While there is nothing wrong with this approach, it isn’t always the best idea to presume that ‘small’ clients won’t bring in more business than ‘big’ clients. Small businesses have the potential to grow into the big business clients that you want, and they will also deal with a lot of other small businesses. If you say no to them for no good reason, they will let other people know not to use your company when they need a new website. If you go out of your way to help these smaller clients, whilst still politely making them aware of why you don’t like an idea, then they will give you great free marketing by word of mouth. Unless you can afford to take on only the big, less frequent clients, make sure you don’t treat your smaller clients badly.
If you’ve come across an area of a client’s idea that you don’t like, and have decided to discuss it with them, having a good explanation to back yourself up with is essential. As I mentioned earlier, if you have a valid reason for not wanting to do something and can clearly explain why you think it’s a bad idea, most clients will at least give it a think. Another reason to talk through it is so you can understand any reasoning of an idea that you may have missed, which helps you understand it and makes into a sensible idea rather than a bad one.
Remember – you are an expert in your field, and that’s why your client employed you. However, they are the expert in their field, so it pays to listen to them before you completely write off their ideas. For you to truly understand what your client is asking for, and why, talk to them!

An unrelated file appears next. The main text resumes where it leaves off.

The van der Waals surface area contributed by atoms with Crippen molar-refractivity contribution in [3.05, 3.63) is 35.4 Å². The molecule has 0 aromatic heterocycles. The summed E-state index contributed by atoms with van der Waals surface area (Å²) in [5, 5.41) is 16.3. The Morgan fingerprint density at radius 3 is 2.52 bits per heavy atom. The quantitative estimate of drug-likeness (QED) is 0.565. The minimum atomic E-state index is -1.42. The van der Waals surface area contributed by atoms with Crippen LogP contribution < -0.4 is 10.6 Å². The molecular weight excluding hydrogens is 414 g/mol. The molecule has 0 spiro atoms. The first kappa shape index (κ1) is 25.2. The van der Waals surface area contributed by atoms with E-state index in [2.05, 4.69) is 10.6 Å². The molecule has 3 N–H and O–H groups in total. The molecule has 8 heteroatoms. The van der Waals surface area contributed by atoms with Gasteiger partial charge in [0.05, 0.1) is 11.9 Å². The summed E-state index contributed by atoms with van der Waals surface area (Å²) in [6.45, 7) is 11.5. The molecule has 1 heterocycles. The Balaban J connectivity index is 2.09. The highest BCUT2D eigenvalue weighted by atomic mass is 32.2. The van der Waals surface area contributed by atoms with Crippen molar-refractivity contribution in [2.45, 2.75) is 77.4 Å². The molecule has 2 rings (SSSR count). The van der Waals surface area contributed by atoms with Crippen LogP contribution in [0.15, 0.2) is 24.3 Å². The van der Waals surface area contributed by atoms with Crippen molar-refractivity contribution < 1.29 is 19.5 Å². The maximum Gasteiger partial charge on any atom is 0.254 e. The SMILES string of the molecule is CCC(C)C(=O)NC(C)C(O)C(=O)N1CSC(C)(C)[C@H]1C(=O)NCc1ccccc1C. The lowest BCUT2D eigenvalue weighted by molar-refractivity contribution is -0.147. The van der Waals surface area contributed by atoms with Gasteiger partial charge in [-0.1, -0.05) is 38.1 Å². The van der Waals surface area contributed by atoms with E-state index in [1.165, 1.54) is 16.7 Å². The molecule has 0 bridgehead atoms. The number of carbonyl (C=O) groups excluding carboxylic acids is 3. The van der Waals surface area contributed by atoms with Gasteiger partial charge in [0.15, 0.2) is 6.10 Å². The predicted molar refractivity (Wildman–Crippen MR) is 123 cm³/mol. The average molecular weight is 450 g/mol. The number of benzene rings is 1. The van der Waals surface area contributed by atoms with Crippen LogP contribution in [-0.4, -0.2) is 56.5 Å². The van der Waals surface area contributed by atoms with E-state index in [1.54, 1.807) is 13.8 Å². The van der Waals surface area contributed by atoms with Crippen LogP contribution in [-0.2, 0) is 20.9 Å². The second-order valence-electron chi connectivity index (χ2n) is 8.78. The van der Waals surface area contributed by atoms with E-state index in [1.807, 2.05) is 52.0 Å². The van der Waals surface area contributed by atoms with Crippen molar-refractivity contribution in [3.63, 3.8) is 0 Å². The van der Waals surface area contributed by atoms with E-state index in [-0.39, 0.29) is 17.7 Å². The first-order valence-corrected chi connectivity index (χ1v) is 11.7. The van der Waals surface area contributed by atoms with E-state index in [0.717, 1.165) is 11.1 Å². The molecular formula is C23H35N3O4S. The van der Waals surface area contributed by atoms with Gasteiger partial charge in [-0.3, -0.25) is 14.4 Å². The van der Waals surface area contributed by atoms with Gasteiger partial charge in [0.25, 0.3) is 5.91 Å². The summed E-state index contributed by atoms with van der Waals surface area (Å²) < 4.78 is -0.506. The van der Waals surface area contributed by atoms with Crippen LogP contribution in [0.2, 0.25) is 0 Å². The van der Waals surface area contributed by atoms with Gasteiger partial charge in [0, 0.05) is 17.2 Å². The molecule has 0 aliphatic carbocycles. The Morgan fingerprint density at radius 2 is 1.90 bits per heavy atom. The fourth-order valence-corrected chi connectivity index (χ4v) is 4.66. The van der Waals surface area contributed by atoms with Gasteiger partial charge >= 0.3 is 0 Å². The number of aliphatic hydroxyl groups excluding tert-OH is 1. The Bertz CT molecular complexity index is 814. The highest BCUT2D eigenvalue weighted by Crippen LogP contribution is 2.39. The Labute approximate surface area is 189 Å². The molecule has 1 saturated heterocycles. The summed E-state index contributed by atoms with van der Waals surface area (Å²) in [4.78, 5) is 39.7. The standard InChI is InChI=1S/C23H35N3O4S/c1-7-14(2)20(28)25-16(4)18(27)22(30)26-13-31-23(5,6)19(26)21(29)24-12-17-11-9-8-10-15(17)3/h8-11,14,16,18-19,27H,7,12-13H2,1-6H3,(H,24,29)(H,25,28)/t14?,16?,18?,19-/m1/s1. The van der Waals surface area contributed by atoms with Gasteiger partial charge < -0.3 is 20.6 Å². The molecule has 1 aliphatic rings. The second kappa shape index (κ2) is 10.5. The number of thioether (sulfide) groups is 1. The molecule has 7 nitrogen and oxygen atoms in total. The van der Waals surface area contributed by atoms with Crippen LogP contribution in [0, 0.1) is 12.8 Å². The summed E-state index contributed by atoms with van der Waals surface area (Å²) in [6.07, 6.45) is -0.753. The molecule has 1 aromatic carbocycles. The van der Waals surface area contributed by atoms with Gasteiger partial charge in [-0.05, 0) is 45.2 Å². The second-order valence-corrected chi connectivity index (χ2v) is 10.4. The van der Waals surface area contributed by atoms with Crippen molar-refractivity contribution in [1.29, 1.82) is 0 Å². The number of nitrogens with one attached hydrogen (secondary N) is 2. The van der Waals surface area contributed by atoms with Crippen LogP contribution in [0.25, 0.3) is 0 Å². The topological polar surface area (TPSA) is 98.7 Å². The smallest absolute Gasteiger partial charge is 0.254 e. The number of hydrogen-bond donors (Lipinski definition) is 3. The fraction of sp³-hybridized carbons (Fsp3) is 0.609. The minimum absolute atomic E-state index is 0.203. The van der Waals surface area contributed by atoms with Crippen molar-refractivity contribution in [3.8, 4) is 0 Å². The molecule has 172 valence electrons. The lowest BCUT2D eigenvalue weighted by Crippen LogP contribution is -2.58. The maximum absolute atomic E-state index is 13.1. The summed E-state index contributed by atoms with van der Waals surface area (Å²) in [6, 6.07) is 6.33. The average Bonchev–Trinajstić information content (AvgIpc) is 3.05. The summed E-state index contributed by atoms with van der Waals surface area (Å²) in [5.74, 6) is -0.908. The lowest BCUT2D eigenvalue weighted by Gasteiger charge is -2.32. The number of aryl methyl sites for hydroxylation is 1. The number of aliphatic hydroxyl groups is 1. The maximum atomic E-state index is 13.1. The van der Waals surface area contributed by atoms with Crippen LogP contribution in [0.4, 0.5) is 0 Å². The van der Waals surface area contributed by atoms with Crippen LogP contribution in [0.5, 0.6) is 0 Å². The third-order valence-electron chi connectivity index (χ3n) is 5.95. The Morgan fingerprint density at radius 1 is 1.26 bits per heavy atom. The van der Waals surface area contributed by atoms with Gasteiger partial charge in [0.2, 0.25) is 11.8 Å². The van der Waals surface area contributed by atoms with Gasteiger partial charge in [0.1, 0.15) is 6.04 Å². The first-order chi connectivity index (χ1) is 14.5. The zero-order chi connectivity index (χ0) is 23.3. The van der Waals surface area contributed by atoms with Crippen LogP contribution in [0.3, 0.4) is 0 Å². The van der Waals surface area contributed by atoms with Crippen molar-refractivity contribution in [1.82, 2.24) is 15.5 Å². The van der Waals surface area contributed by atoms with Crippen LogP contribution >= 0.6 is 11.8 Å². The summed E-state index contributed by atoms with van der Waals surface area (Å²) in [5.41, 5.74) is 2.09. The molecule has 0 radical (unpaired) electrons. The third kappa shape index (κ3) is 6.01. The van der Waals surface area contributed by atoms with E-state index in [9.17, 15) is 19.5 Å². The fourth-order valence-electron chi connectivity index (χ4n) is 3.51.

A way to further help yourself is to think up a few alternatives to present to the client. If they want pink fairies all over their homepage, create some designs that incorporate these elements but in a way you can tolerate: small fairies faded into the background, peeking around pictures or logos with a blush of pink on their cheeks and so on. Although this won’t always make people change their mind, giving them a visual representation of alternatives is better than just telling them you’re not fond of what they’ve thought up, and shows that you’ve put thought and effort into coming to a compromise with them.
A parting thought
The key to saying no is in the discussion and explanation, and this should be a large part of your client communication already. If saying no is something you struggle with, take a look at your communication in general with clients, and make sure that you’re conversing enough with them in general.
Sometimes, your clients will play devil’s advocate, more so if they are bigger clients paying out a lot of money. You might find that there are deliberate mistakes in information passed on to you, to see how you choose to deal with these kinds of situations. Alongside this, some clients expect you to say no to them. If you do everything they say without question, they may begin to wonder how worthy you are of the job they’ve given you.
Next time a client suggests something you don’t agree with, try saying no. By agreeing with your clients all the time, you’re not doing justice to yourself or your work. Remember, saying no isn’t always a bad thing if it helps you and your clients in the long run!